The Body Emblazoned: Dissection and the Human Body in Renaissance Culture

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Psychology Press, 1996 - History - 327 pages
An outstanding piece of scholarship and a fascinating read, The Body Emblazoned is a compelling study of the culture of dissection the English Renaissance, which informed intellectual enquiry in Europe for nearly two hundred years. In this outstanding work, Jonathan Sawday explores the dark, morbid eroticism of the Renaissance anatomy theatre, and relates it to not only the great monuments of Renaissance art, but to the very foundation of the modern idea of knowledge.
Though the dazzling displays of the exterior of the body in Renaissance literature and art have long been a subject of enquiry, The Body Emblazoned considers the interior of the body, and what it meant to men and women in early modern culture.
A richly interdisciplinary work, The Body Emblazoned re-assesses modern understanding of the literature and culture of the Renaissance and its conceptualization of the body within the domains of the medical and moral, the cultural and political.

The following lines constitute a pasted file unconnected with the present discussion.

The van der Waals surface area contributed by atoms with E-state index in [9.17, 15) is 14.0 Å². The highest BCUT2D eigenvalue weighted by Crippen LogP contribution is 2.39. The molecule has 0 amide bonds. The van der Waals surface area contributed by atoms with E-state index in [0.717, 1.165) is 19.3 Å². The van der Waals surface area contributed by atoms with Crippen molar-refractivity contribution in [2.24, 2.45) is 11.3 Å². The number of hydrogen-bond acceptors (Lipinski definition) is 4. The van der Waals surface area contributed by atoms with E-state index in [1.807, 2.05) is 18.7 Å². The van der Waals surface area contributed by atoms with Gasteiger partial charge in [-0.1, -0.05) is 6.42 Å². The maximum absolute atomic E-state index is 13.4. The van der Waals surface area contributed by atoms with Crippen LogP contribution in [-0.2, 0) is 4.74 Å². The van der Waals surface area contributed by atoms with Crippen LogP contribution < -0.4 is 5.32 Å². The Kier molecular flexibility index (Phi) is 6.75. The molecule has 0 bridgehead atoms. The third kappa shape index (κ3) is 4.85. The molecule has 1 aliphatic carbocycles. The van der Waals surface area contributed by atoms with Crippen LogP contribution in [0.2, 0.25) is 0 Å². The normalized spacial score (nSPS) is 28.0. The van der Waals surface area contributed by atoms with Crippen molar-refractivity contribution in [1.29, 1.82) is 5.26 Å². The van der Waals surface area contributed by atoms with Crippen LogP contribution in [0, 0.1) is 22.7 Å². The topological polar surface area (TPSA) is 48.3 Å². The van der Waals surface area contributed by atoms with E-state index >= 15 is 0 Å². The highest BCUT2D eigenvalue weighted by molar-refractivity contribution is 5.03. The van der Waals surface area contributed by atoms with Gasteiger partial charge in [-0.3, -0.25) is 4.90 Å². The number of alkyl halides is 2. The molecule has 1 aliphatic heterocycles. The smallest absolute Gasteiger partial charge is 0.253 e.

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Contents

FROM COLONIZATION
16
THE BODY IN THE THEATRE OF DESIRE
39
between pages 84 and 85
45
INSIDE
54
Titlepage from Theodor Kerckring Spicilegium Anatomicum 1670
22
Flowering foetus from Spigelius De Formato Foeto 1627
28
SACRED ANATOMY AND THE ORDER OF REPRESENTATION
85
THE UNCANNY BODY
141
DISSECTING PEOPLE
183
ROYAL SCIENCE
230
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